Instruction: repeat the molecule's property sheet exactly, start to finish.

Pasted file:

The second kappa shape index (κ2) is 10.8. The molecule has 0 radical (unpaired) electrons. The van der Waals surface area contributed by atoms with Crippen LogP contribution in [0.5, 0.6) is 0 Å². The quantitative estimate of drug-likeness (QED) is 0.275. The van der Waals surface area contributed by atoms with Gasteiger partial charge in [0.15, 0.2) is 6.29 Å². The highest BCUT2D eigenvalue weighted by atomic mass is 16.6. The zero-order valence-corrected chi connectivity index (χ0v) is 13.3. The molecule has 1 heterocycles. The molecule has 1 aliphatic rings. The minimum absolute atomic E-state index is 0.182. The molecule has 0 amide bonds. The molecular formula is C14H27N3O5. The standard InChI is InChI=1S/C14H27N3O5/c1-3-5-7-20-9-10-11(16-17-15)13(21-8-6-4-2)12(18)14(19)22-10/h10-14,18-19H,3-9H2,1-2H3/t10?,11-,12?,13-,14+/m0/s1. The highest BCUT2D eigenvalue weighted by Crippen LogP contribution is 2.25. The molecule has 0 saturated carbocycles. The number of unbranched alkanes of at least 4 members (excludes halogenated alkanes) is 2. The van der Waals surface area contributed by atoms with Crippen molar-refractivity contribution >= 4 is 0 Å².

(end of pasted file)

The second kappa shape index (κ2) is 10.8. The molecule has 0 radical (unpaired) electrons. The van der Waals surface area contributed by atoms with Crippen LogP contribution in [0.5, 0.6) is 0 Å². The quantitative estimate of drug-likeness (QED) is 0.275. The van der Waals surface area contributed by atoms with Gasteiger partial charge in [0.15, 0.2) is 6.29 Å². The highest BCUT2D eigenvalue weighted by atomic mass is 16.6. The zero-order valence-corrected chi connectivity index (χ0v) is 13.3. The molecule has 1 heterocycles. The molecule has 1 aliphatic rings. The minimum absolute atomic E-state index is 0.182. The molecule has 0 amide bonds. The molecular formula is C14H27N3O5. The standard InChI is InChI=1S/C14H27N3O5/c1-3-5-7-20-9-10-11(16-17-15)13(21-8-6-4-2)12(18)14(19)22-10/h10-14,18-19H,3-9H2,1-2H3/t10?,11-,12?,13-,14+/m0/s1. The highest BCUT2D eigenvalue weighted by Crippen LogP contribution is 2.25. The molecule has 0 saturated carbocycles. The number of unbranched alkanes of at least 4 members (excludes halogenated alkanes) is 2. The van der Waals surface area contributed by atoms with Crippen molar-refractivity contribution >= 4 is 0 Å².